Nueva llamada a la acción


Posted on Thu, Feb 23, 2023

Protein Purification Buffer

The Importance of protein purification buffer

A buffer, by definition, resists changes in pH when small quantities of acid or base are added to it. Protein purification protocols utilize several types of buffers to aid proteins in your solution in binding to your separation mechanism, then washing out unnecessary molecules from the solution, and finally to elute the purified protein and store it. There are many types of buffers that come at different pH’s. Depending on need, scientists will use additives such as salt, as well as protease inhibitors to create the ideal protein purification buffer for their protein. Common Buffers are Tris-HCl, HEPES-NaOH, MOPS, etc. At the low end of the pH range, citric acid-NaOH can be used in the 2.2 to 6.5 pH range. MES-NaOH is closer to pH 6, while imidazole-HCl is around 7. Tris-HCl is up around pH 8 while HEPES-NaOH is between 7 and 8. Differences in pKa, the strength of the buffer, can arise from differences in temperature of the buffer. After using an elution buffer to elute your protein, you will want to quickly neutralize it with a storage buffer to keep the protein from experiencing damage.

Free PDF guide:  "Basic Guide to Recombinant Protein Purification" 

Examples of additives 

A common additive for protein purification buffers is salts. These salts may be added at slightly more or less than 100mM to maintain the ionic strength of the solution. Glycerol is added to the buffer to prevent protein aggregation and stabilize proteins. Reducing agents are used to reduce di-sulfide bridges that may become oxidized on cysteine amino acids in proteins. Common reducing agents are DTT, beta-mercaptoethanol, and TCEP, used at 1-10mM. Detergents are used to stabilize membrane protein in solution for the purification process. Common detergents are sodium dodecyl sulfate (SDS) or Triton X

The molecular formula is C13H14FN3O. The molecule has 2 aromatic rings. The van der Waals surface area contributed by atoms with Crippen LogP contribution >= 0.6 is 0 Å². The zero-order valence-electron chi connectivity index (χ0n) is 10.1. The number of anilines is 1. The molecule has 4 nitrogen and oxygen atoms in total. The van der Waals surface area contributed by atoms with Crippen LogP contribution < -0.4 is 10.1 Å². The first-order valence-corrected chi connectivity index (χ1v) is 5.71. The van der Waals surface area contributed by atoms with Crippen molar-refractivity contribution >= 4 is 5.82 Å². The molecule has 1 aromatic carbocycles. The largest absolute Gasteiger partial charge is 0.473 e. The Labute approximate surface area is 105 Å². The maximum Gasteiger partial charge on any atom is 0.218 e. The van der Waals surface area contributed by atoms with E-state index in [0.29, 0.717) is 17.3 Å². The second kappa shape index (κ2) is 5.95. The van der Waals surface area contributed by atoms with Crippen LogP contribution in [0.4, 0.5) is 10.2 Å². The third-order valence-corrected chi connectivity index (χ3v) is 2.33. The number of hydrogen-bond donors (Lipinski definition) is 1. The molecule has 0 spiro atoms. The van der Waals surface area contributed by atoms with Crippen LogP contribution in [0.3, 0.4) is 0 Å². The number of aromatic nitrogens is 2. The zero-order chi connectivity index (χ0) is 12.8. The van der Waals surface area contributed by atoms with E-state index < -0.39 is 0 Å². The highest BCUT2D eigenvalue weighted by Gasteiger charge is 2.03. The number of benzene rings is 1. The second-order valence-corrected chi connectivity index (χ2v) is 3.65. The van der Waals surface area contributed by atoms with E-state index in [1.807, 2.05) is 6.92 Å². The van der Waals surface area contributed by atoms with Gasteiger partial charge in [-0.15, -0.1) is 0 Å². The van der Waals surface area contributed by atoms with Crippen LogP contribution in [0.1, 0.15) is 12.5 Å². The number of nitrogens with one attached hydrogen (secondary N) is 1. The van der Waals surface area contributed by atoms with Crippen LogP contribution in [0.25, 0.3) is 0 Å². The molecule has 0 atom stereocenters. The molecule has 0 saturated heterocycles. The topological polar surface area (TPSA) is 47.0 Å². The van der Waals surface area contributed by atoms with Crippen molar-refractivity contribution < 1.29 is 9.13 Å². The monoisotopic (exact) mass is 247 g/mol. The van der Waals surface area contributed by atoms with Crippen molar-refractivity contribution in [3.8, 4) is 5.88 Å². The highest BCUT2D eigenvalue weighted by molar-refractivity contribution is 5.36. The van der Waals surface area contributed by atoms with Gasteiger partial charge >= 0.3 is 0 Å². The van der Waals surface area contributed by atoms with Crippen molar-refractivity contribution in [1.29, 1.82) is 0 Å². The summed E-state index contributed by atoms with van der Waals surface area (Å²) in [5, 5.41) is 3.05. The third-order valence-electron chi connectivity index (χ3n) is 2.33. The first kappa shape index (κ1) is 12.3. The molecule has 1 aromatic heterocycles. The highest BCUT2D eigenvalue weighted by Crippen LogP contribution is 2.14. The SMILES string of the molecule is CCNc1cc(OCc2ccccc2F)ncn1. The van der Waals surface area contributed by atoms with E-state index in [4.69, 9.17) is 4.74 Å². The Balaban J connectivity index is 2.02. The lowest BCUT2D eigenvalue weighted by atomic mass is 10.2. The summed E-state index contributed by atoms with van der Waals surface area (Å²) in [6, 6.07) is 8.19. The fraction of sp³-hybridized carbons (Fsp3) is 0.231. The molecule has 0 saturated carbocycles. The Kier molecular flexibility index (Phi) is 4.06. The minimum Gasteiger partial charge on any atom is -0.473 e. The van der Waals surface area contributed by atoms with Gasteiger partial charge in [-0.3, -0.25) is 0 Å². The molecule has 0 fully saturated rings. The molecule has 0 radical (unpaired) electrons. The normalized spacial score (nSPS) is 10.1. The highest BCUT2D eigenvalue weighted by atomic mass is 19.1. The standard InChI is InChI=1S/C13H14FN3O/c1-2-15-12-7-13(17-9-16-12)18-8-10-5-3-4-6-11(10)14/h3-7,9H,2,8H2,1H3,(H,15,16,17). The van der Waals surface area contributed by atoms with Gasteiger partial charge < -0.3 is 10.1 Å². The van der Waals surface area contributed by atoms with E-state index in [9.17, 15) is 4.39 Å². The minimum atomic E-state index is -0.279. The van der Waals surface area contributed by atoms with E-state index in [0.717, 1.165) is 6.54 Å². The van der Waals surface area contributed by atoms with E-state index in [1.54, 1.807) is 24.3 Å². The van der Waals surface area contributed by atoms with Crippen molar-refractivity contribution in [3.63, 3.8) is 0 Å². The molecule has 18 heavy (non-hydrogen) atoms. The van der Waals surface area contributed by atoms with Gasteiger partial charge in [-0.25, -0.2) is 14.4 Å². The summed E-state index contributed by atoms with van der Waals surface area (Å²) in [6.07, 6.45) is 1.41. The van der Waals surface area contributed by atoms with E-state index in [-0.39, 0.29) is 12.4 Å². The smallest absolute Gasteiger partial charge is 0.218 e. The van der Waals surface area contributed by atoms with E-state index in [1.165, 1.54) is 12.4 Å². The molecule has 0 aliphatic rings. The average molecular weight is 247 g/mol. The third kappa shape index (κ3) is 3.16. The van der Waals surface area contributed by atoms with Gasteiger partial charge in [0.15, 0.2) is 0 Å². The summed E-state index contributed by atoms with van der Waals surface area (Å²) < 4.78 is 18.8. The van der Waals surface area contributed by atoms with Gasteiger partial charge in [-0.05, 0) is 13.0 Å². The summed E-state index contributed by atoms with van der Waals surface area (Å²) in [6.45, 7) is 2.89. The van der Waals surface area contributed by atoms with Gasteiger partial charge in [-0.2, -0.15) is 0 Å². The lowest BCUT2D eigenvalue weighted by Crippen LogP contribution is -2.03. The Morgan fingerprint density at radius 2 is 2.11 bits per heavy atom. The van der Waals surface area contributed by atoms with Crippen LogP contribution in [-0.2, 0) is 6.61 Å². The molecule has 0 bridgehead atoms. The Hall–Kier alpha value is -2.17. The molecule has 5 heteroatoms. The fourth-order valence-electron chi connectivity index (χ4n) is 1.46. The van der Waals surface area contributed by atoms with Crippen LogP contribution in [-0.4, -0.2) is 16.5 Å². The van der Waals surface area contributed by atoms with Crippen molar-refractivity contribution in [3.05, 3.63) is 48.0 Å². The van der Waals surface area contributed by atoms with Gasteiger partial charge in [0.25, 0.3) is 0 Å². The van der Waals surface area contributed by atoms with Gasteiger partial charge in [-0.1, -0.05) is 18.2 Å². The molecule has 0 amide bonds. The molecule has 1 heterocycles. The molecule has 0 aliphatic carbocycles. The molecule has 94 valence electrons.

How to select a protein Buffer

To determine which buffer is best, you must know which pH range is most suitable. If the pH buffer is to the isoelectric point of the protein, then the protein will have no charge. As a result, the protein would not be able to bind to an ion exchange column. Adjusting the pH below the isoelectric point will induce a positive charge, and adjusting the pH about the isoelectric point will induce a negative charge. Generally, you want the protein to have a complementary charge to the resin, so that the opposite charges will attract. 

Protein purification with magnetic beads

The increased scalability of magnetic separation through the production of stable and efficient large magnetic separators allows for more protein purification with magnetic beads. His-tagged magnetic beads can be used to capture a protein of interest the same way resin columns can, but with more efficiency. There are several magnetic beads available for protein purification. For His affinity there are Ni-NTA, Co-NTA, Ni-IDA. There are IMAC beads, Zn or Cu, that can be used for purification of specific proteins such as zinc finger proteins or copper binding proteins.

Since magnetic beads have more simple steps, optimization of the protein purification buffers is more simple and consistent. Protein purification steps can have drastically different volumes requiring more or less buffer along the process. At first there can be large volumes, liters worth. Towards the end of the purification process there are just milliliter volumes of protein eluted. This process can be easily facilitated by the variety of modern magnetic separators available from eppendorf tube separators to multiple liter separators.

New Call-to-Action

Leave a comment